As an abstract concept “cis” is absolutely needed, but as an identity it has problems. When it’s relevant go ahead and acknowledge it, but don’t go flaunting it just as a default. And perhaps - sometimes - in solidarity - it would be better to refuse to confirm or deny.
As a trans woman, I can’t:
- Be femme (because I’m “over-performing” my gender, to quote Julie Bindel, and reinforcing the patriarchy besides by relying on harmful stereotypes of womanhood)
- Be butch or even not femme (because therapists wouldn’t even listen to me if my gender expression wasn’t Princess Peach [you ever think of that as an explanation, Julie Bindel?])
- Be assertive (because I’m “exercising my male privilege” and “innate masculinity” [because saying women can’t be confident is good feminism])
- Be passive (again, reinforcing the patriarchy)
- Be straight (because I’m “actually a deranged gay man desperate to fit into the patriarchy”)
- Be gay (because I’m “actually a deranged straight man desperate to get my dick into lesbian-only spaces”)
- Have sexual reassignment surgery (because it’s “unnecessary genital mutilation” according to people for whom it is completely unnecessary and “won’t make [me] a woman any more than shoving a vacuum down one’s pants makes them a man” [how right you are, BEING A WOMAN MAKES ME A WOMAN])
- Not have sexual reassignment surgery (because I’d be faking it if I wanted to keep my penis and having a penis makes me a horrifying nuclear reactor of masculine rape energy that will trigger everyone around me even if I wear two layers of tights over underwear and under pants and never remove any of them)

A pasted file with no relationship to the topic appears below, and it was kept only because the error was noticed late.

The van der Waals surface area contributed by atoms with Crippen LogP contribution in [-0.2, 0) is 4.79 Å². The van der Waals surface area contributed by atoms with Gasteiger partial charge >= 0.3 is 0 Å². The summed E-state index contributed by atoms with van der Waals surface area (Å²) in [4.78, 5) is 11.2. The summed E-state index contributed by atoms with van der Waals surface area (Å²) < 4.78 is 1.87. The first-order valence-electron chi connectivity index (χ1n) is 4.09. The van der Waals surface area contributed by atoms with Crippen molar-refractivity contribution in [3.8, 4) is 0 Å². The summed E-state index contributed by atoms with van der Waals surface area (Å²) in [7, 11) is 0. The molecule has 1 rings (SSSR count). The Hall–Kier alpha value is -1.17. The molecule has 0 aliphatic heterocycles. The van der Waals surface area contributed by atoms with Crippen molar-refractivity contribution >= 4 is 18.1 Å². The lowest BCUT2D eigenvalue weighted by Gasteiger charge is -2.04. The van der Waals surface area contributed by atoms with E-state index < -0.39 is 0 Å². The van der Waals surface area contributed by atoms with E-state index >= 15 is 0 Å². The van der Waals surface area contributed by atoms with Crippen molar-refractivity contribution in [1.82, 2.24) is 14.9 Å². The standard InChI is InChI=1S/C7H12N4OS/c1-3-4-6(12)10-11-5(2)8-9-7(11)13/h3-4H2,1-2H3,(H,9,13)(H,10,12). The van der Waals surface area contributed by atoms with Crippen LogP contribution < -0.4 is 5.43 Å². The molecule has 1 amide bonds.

- Ever use a bathroom ever, you disgusting deviant, just your existence is harassment
- Get any support from the Salvation Army, who would literally just let me die on their steps
- Automatically assume that someone who identifies as feminist or even queer is a friend to me
- Ever know with certainty that I wasn’t fired or just didn’t get a job at all because someone along the line realized I’m trans
- Travel without being detained for years because my passport says M and I’m F
- Date anyone without being afraid that telling them will repulse them to the point of murdering me and then literally submitting to a jury of their peers that my being transgender was so horrifying that it drove them temporarily insane
But, you know, being called ‘cis’ on the Internet sounds rough too.
"It’s the social economic version of “just stop being depressed”"
thats exactly what bothers me about “forget money follow your dreams” like lol ok poor people just stop being poor and do things start a business
just acknowledge we live in a capitalist society and that following a dream isn’t achievable for everyone like. be real. i’m a positive person but i’m not full of illusions about how things work.
Ha, what an appropriate day to run into this post. I’m not in the UK and it sounds like things are a little more horrific there in general, but I identified painfully with a lot of this. Emphasis here mine.